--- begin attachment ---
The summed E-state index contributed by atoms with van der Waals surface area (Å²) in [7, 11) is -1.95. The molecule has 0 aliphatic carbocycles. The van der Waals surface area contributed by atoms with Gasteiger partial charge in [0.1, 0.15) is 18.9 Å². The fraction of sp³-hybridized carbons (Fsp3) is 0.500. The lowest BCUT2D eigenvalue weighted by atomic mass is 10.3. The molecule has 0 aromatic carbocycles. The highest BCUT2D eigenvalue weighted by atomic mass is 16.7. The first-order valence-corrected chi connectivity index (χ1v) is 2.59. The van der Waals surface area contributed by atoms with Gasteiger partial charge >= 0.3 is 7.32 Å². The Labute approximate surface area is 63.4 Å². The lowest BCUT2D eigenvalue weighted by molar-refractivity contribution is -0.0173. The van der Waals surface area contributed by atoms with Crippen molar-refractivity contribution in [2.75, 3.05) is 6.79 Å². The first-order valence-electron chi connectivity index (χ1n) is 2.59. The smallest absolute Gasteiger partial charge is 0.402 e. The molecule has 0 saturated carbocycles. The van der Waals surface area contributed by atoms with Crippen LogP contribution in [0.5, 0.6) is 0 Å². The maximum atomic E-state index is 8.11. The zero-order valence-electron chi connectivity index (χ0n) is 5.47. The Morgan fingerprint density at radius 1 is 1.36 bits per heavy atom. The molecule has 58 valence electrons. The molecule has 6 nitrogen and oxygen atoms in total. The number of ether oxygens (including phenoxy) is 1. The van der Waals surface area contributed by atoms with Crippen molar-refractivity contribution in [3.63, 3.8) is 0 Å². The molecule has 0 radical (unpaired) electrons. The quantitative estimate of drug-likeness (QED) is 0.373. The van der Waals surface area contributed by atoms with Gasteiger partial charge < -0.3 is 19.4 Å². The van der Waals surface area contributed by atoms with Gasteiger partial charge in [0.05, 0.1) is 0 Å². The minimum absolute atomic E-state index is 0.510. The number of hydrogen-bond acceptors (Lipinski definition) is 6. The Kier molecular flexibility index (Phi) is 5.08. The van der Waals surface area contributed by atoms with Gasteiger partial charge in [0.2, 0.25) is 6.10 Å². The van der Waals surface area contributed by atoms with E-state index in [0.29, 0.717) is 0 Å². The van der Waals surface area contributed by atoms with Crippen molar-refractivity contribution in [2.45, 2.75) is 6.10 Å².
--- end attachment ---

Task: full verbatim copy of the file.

The summed E-state index contributed by atoms with van der Waals surface area (Å²) in [7, 11) is -1.95. The molecule has 0 aliphatic carbocycles. The van der Waals surface area contributed by atoms with Gasteiger partial charge in [0.1, 0.15) is 18.9 Å². The fraction of sp³-hybridized carbons (Fsp3) is 0.500. The lowest BCUT2D eigenvalue weighted by atomic mass is 10.3. The molecule has 0 aromatic carbocycles. The highest BCUT2D eigenvalue weighted by atomic mass is 16.7. The first-order valence-corrected chi connectivity index (χ1v) is 2.59. The van der Waals surface area contributed by atoms with Gasteiger partial charge >= 0.3 is 7.32 Å². The Labute approximate surface area is 63.4 Å². The lowest BCUT2D eigenvalue weighted by molar-refractivity contribution is -0.0173. The van der Waals surface area contributed by atoms with Crippen molar-refractivity contribution in [2.75, 3.05) is 6.79 Å². The first-order valence-electron chi connectivity index (χ1n) is 2.59. The smallest absolute Gasteiger partial charge is 0.402 e. The molecule has 0 saturated carbocycles. The van der Waals surface area contributed by atoms with Crippen LogP contribution in [0.5, 0.6) is 0 Å². The maximum atomic E-state index is 8.11. The zero-order valence-electron chi connectivity index (χ0n) is 5.47. The Morgan fingerprint density at radius 1 is 1.36 bits per heavy atom. The molecule has 58 valence electrons. The molecule has 6 nitrogen and oxygen atoms in total. The number of ether oxygens (including phenoxy) is 1. The van der Waals surface area contributed by atoms with Crippen molar-refractivity contribution in [3.63, 3.8) is 0 Å². The molecule has 0 radical (unpaired) electrons. The quantitative estimate of drug-likeness (QED) is 0.373. The van der Waals surface area contributed by atoms with Gasteiger partial charge < -0.3 is 19.4 Å². The van der Waals surface area contributed by atoms with Gasteiger partial charge in [0.05, 0.1) is 0 Å². The minimum absolute atomic E-state index is 0.510. The number of hydrogen-bond acceptors (Lipinski definition) is 6. The Kier molecular flexibility index (Phi) is 5.08. The van der Waals surface area contributed by atoms with Gasteiger partial charge in [0.2, 0.25) is 6.10 Å². The van der Waals surface area contributed by atoms with E-state index in [0.29, 0.717) is 0 Å². The van der Waals surface area contributed by atoms with Crippen molar-refractivity contribution in [2.45, 2.75) is 6.10 Å².